FolkestoneJack's Tracks

Model railway marvels in Hamburg

Posted in Germany, Hamburg by folkestonejack on December 3, 2018

There are two record-breaking model railways in Hamburg, but the chances are that you will only have heard of one of these – Miniatur Wunderland. It is absolutely stunning and entirely deserving of all the publicity it gets, but it is also well worth making the effort to see the other model railway in the city which is much older and ground breaking in a different way. It could also be your last opportunity to see it as it was originally intended…

Miniatur Wunderland

Miniatur Wunderland is the largest Model Railway in the World. It is also Hamburg‘s top tourist attraction drawing 1.2 million visitors every year. I have to admit that I am not the biggest fan of model railways (not sure why, as I loved my model railway when I was a child and it clearly led to my interest in international railways) but this place had me completely engrossed for three hours.

The massive layout, split over two levels, currently features over 15,000m of track with 1,040 locomotives and more than 10,000 rail cars. However, it is the incredible attention to detail, sheer inventiveness and the playful sense of humour that has gone in to building the world that surrounds all of this that lifts this attraction to another level. On top of that, they have the largest working model airport in the world too!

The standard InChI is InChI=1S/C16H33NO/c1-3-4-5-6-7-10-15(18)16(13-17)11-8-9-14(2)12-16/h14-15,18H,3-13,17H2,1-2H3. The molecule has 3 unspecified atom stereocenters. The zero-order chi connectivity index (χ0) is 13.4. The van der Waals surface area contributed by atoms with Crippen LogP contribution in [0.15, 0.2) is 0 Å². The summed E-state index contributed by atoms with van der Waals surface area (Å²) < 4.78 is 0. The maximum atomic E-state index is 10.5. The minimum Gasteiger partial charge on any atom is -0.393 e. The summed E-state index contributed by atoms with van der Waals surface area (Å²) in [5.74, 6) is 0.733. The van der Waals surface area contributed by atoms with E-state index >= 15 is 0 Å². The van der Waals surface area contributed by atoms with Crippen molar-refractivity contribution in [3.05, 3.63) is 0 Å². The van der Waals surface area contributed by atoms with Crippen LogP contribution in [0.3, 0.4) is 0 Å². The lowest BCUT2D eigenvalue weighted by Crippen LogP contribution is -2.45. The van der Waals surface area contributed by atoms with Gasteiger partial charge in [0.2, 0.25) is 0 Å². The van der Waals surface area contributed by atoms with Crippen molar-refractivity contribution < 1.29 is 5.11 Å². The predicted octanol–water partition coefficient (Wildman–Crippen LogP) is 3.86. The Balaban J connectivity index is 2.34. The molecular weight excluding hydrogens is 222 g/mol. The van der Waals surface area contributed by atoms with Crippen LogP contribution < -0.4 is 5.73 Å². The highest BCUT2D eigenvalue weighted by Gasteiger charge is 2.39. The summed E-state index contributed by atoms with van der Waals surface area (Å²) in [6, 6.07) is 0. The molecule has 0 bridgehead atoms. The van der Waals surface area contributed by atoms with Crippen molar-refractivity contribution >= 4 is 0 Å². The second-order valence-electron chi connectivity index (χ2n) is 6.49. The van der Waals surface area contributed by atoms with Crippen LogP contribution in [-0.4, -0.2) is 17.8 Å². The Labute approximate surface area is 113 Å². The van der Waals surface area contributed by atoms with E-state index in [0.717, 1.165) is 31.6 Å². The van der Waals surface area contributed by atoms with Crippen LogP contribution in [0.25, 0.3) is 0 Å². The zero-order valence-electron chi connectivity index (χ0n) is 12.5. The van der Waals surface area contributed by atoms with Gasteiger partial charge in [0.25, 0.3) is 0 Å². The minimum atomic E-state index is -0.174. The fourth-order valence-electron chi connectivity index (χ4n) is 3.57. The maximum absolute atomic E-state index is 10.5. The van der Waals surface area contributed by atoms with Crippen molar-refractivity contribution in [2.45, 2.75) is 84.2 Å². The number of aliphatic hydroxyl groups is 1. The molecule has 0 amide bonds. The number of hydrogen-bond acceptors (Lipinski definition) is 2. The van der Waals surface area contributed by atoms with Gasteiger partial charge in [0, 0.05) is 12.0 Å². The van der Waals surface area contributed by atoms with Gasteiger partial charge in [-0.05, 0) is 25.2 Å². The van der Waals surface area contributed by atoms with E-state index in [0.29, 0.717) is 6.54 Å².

I could say alot more about this place, but I think it is pretty hard to capture in words or numbers. I’ll let their own new video explain just what makes this place so amazing…

The only disappointment at the end of our three day stay was that no giant flap in the sky opened up when we took off from Hamburg!

Modelleisenbahn Hamburg in the Museum für Hamburgische Geschichte

One of the star exhibits in the Museum of Hamburg’s History is an impressive model railway layout created by MEHEV, the oldest model railway club in Germany (established 1931). The layout is the largest Gauge 1 (1:32 scale) model railway in Europe, which was started in the attic of the museum in 1947. The current management are redesigning the museum and have not ruled out the possibility of forcing the downsizing of the 69 year old model railway to fit it into a smaller room.

The club recommends that visitors take the opportunity to see the railway in its original home while it is still in operation. It certainly seemed to be a message that the visitors to the museum had enthusiastically taken up on the day we visited, crowding the room to watch a demonstration.

The Hamburg-Harburg layout features a major station, docks and delightful background details such as a man playing a fiddle while his dog holds an upturned hat in its mouth for donations. Overseeing all of this action is a wonderful control room styled like a signal box. In short, it was a pleasure to see it running. I just hope this piece of the city’s history can be preserved in its original form to bring joy to visitors long into the future.

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